• You can journey through the desert trails alone and make it through, but that journey is often more interesting and special with a friend by your side to share it with. [Sometimes a little support can help ease your journey and make the time go by a lot faster.]
  • Just when you thing that you have had enough of the desert, something special will happen to change your mind and you will realize that your pilgrimage through the vast unknown was a gift from above; that is when you will feel as though there is no place that you would rather be. [Accepting all facets of life allows you to remain open to continually finding gratitude and joy!]

Thank you for reading.

Until the next post…

Take care + be well.

An Experience in Late Spring Desert Soothing

An Experience in Late Spring Desert Soothing

Hello Everyone and Happy Thursday! I just returned home from a slightly extended, (and much needed), trip to one of my favorite places to visit in Southern California – Joshua Tree National Park.

It was exciting, relaxing and wonderful as usual – this was my third time visiting this national park.

I missed not going last year, tremendously, because I was deep in the throes of overcoming grief, and I didn’t realize exactly just how much I missed the desert until I was finally able to once again step foot onto the coppery, tawny hued hot sand and dirt of the very beautiful Mojave-Colorado desert inspired landscape of Joshua Tree National Park. You really have to visit this part of the earth to truly appreciate just how welcoming it is.

To back track a little bit, I didn’t go last year because it just didn’t feel right. I even made reservations twice last year, and cancelled them just as soon as I made them. So, I know deep down I wanted to go badly, but my need to hibernate at home and learn how to live without my youngest child was so much stronger. Sometimes I think that my son may have even had a hand in my not going because I was no where near ready to enjoy myself – as one should when on vacation.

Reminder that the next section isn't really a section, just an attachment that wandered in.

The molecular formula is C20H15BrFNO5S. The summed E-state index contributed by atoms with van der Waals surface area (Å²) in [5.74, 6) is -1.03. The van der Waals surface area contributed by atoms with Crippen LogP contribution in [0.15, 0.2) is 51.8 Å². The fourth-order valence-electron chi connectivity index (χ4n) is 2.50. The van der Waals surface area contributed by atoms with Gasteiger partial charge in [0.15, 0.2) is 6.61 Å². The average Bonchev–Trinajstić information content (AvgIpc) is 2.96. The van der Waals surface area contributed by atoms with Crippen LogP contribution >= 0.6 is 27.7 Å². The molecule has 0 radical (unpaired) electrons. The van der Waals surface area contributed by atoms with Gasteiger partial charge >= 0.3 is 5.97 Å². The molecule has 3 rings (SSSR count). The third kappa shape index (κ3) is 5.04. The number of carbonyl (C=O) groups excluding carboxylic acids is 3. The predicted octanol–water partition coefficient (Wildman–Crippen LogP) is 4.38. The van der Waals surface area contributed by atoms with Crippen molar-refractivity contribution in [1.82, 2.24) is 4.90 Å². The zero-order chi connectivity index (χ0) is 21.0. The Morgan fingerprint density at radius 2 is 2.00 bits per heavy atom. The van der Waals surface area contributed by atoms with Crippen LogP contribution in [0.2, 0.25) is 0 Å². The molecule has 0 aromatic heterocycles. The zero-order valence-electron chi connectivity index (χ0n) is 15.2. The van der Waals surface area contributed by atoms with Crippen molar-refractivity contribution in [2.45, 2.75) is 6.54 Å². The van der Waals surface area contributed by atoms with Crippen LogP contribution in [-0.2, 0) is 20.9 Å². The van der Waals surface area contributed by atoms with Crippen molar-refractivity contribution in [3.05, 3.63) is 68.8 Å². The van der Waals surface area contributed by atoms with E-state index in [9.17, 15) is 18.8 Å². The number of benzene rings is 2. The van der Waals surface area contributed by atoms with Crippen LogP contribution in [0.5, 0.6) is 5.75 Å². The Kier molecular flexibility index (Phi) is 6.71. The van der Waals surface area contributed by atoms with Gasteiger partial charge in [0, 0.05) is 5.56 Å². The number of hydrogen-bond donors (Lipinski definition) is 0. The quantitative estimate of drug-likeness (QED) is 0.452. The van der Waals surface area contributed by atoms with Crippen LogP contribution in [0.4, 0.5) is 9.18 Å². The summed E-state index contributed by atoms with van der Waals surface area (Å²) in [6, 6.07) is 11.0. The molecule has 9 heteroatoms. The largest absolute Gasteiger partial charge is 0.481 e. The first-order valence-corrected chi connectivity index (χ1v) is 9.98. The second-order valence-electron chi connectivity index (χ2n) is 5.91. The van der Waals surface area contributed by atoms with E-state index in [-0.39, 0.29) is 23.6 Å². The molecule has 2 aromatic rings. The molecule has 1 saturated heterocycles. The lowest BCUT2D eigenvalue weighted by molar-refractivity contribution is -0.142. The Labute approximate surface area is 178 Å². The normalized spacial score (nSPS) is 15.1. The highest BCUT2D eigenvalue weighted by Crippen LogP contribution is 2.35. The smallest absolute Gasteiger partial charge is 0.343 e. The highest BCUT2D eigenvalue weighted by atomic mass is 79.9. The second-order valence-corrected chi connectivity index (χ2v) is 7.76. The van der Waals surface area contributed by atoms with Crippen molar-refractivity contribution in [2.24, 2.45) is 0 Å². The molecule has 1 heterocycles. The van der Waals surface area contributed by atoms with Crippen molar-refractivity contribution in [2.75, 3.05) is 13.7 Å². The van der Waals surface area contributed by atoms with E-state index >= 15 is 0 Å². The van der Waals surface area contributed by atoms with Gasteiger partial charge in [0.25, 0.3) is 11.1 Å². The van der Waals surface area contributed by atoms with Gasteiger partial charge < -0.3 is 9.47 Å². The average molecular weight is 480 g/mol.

My last visit was just a few months before my son’s death, so as you can probably imagine, this trip brought back so many memories of when he was still physically in my life.

This year though, I was more prepared for the adventures and physical exertion required for such a trip; as well as the opportunity to release some really heavy internal turmoil and manifest a hint of personally relevant rehabilitation. The desert offers many opportunities for reflection and healing and my heart and mind are now in a good place – a place of equanimity.

This trip was quite different from my previous trips to Joshua Tree National Park in that it was less about reaching a specific peak, enduring a strenuous trail, or taking a lot of pictures so that I could post them to Instagram. In fact, for the first time ever while traveling, I gave extra attention to avoiding my smartphone while away. I wanted to make sure that I would be fully immersed in my trip, and that required me to be fully present in every moment so that I could obtain the most from my experience with nature, and the culture of the area, while there. Trust me, it was by no means easy, and I was tempted to get on my phone a few times to post photos on social media and to create a post here on Salubrity and Soul, but I didn’t and I am glad that I was able to keep my promise to myself and to ensuring that I would be able to have the best possible connection to my trip experience.